Brahms: Cello Sonatas and Clarinet Trio

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COMPOSERS: Brahms
LABELS: Chandos
ALBUM TITLE: Brahms: Cello Sonatas and Clarinet Trio
WORKS: Cello Sonatas Nos. 1 & 2; Clarinet Trio in A minor
PERFORMER: Michael Collins (Clarinet); Paul Watkins (Cello); Ian Brown (Piano)

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I can’t think of a better way of presenting Brahms’s Cello Sonatas than with the darkly passionate Clarinet Trio, especially when played by three such rewarding artists.

They get under the skin of this long-limbed melancholy masterpiece, performing with a lovely flexible sense of timing. Collins floats exquisitely limpid lines in the graceful, contrapuntal Adagio, allowing it effortlessly to unfold. The always sensitive Ian Brown brings his velvety sound to the minuet and trio, which moves easily into its delightful ländler episode. Watkins is warmly spontaneous, unleashing ardent melodies without fuss. It is only in the Allegro that I sensed a lack of forward drive, some overly deliberate gestures and a bright hardness to Collins’s sound in the forte passages, though he brings a huge range of colour overall.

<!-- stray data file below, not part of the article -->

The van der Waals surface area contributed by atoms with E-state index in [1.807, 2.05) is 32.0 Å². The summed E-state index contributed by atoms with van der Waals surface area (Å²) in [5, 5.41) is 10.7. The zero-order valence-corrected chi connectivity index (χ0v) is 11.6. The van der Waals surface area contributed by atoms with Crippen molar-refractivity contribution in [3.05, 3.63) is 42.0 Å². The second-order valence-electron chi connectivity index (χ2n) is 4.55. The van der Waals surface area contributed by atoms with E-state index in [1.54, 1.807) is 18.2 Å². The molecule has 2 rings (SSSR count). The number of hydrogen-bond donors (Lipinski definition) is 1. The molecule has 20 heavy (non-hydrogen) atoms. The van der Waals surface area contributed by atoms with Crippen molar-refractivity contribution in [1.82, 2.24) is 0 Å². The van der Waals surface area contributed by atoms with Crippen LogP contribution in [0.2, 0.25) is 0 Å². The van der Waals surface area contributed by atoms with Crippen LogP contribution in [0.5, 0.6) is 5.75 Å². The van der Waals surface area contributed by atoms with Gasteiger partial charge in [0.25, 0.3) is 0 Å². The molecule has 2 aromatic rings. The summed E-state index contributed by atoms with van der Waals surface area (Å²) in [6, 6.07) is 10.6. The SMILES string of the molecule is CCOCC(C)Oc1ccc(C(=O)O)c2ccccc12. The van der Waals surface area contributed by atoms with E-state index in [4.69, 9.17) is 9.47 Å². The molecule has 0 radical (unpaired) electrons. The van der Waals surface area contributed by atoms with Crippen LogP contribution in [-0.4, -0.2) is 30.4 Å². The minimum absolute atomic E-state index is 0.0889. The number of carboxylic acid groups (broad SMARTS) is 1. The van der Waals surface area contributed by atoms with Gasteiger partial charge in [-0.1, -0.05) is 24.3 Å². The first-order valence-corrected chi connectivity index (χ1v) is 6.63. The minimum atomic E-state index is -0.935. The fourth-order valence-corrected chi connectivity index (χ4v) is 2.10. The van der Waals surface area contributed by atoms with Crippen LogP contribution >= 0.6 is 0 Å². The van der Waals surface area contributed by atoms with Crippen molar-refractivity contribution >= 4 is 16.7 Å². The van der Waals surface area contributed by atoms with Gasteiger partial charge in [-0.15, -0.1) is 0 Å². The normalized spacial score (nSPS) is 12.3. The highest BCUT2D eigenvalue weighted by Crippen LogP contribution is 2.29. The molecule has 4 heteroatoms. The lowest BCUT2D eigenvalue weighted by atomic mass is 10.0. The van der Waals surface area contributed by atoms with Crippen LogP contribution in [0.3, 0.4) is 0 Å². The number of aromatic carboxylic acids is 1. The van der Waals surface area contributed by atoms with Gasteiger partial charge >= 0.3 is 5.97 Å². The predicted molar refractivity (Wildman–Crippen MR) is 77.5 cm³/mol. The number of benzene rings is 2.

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Watkins and Brown’s traversal of the Sonatas share that supple rhythmic flexibility. The E minor’s opening is big-boned and generous, with a sense of depth and spaciousness that gives the piece an almost orchestral scale. The final fugue is perhaps too steady for my taste. Their tendency not to drive forwards makes the Allegro vivace of the Second Sonata less exciting than it can be, though both dive headlong into the development with the first hint of real abandon. Watkins’s Adagio affettuoso is powerfully, and lovingly, delivered, Brown creating a glistening delicacy as a foil. The high-voltage scherzo is a little stolid, redeemed by the sweetness of their trio. No one for me has matched the inspiration of Steven Isserlis and Stephen Hough’s recording (Hyperion) but this is a fine addition. Helen Wallace